Here is another candidate for enshrinement in the Pantheon of Well- Intentioned But Terrible Ideas.
In an article published Monday in the journal “Proceedings of the National Academy of Sciences,” Dartmouth researchers Hany Farid, a professor of computer science, and Eric Kee, a doctoral student, propose a rating system of publicly displayed photographs of models, actors and celebrities to let viewers know exactly how and how much an image has been altered by photoshopping, airbrushing or other means.
“Impossibly thin, tall, and wrinkle- and blemish-free models are routinely splashed onto billboards, advertisements and magazine covers,” the two write. “The ubiquity of these unrealistic and highly idealized images has been linked to eating disorders and body-image dissatisfaction in men, women, and children.” In the interest of limiting the damage caused by unrealistic images of human beauty, the researchers argue that graphic images should include labels that disclose “geometric adjustments” such as slimming legs, hips and arms, as well as adjusting facial symmetry—reducing a nose in size, or slightly enlarging eyes. Users of such photos should also flag photometric adjustments that change the appearance of skin tone, blemishes and texture, such as wrinkles, dark circles under the eyes or cellulite, say the researchers.
Please, for the love of God, nobody introduce these guys to Sarah Deming and her lawyer, who are suing the distributers of the film “Drive” because the trailer was more exciting than the movie. And let us all remember this proposal when we are tempted to pooh-pooh accusations that the government is regulating creativity, commerce, art and enterprise right out of existence, and with them, individual liberty as well.The tea parties should use Farid and Kee’s article for recruitment.
Let’s just begin the task of exploring what is wrong with this proposal and the thinking behind it:
- Would it be limited to commercial imagery only? I have a friend who photoshops out his wife’s wrinkles and slims her down a few pounds for his annual Christmas card. Presumably private photos that misrepresent human flaws are as dangerous to perceptions of body image as public ones. How long before his Christmas cards are required to include a disclaimer that “my wife is really a size 16 and has a face like a baseball mitt?”
- Why just post-photo alterations? If the same illusion can be created with heavy make-up, the right lighting and a skilled photographer, should those deceptive tactics also be revealed in the rating system? Why not? The deceptive effect is the same.
- How about photos that are accurate only for the split second in which the photo was taken? Shouldn’t viewers know this too? For example, competitive body-builders are typically de-hydrated and starved, and pumped-up by recent exercise when they have their photos taken, and this peak condition is literally impossible to maintain. This illusion is no more deceptive or dangerous to impressionable minds than photoshopping.
- Wigs? Botox? Face lifts? Hair transplants? Breast augmentation? Falsies? Shoe lifts? Slimming stripes? Should Pamela Anderson’s boobs carry a rating label? Joe Biden’s hair? Nancy Pelosi’s face?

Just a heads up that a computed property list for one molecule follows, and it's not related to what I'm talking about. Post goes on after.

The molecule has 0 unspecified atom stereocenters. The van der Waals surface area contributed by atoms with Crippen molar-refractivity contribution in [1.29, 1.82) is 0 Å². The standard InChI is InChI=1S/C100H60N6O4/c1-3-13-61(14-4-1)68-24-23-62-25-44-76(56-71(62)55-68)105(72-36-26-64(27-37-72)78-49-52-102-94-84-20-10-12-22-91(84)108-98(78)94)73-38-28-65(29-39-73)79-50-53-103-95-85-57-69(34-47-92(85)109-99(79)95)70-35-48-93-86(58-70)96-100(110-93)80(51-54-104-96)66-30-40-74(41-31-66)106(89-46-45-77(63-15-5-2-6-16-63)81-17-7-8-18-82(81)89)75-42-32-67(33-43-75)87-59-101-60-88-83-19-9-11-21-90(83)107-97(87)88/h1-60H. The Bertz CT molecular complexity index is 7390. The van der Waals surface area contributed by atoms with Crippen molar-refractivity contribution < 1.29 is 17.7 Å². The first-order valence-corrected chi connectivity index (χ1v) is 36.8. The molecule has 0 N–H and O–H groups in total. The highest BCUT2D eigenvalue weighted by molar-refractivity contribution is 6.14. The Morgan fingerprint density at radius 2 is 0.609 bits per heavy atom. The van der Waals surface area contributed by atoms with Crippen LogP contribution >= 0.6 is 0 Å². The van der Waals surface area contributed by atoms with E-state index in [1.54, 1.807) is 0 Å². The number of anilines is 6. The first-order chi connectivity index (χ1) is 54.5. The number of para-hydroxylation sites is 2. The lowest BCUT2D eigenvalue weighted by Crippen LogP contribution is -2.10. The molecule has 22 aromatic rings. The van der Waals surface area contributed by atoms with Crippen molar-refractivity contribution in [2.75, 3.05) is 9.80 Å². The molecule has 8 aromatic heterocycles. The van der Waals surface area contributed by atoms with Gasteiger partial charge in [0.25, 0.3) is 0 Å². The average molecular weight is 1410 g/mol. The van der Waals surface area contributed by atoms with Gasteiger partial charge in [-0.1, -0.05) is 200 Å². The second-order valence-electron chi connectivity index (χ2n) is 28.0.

- The appearance of height can be manufactured by camera angles and by the use of scale, perspective and optical illusions. Isn’t the self-esteem of impressionable children warped by the impression that their idols are tall, when in fact many of them are shrimps?
- Why just photos? Surely videos and films that show actors and athletes doing amazing stunts and athletic feats require full disclosure too.
- If the argument is based on the welfare of our youth, and it is judged that freedom to create beautiful illusions in the pursuit of commerce or art is so dangerous, why not just ban unusually beautiful models and actresses? They are all aberrations, after all—full breasted but slim women, freakishly lovely facial features, men with perfect shoulder-to-hip-ratios and washboard abs. These people cause body anxiety by just walking down the street: why not declare them all a health menace, and certify only flabby, pimply, saggy-breasted and pot-bellied models with crooked noses, bad teeth and receding chins for public display?
Yes, I could go on forever. Photography is art, and art is illusion. This proposal is an insidious form of censorship, ruining illusions and ruining art by making illusion impossible. I do not doubt that presenting images of impossible beauty and physical perfection contribute to body anxiety problems, but presenting the human being in idealized form is both aspirational and pleasing. Our boys from Dartmouth would have wanted disclaimers on Venus de Milo and Michelangelo’s David.
Honesty is seldom an ethical issue in art, and even graphic advertising is an art form. When image manipulation is used to deceive the public about events, that is unethical. When academics seek to constrain the art of illusions in the pursuit of what they, in their artless world view, consider a greater good, that is also unethical. Their ends do not justify these means. Art and illusion are vital to the human spirit and the enjoyment of life. Over-reaching researchers and their allies, ham-handed government regulators, need to keep out of a creative area they clearly neither respect nor comprehend.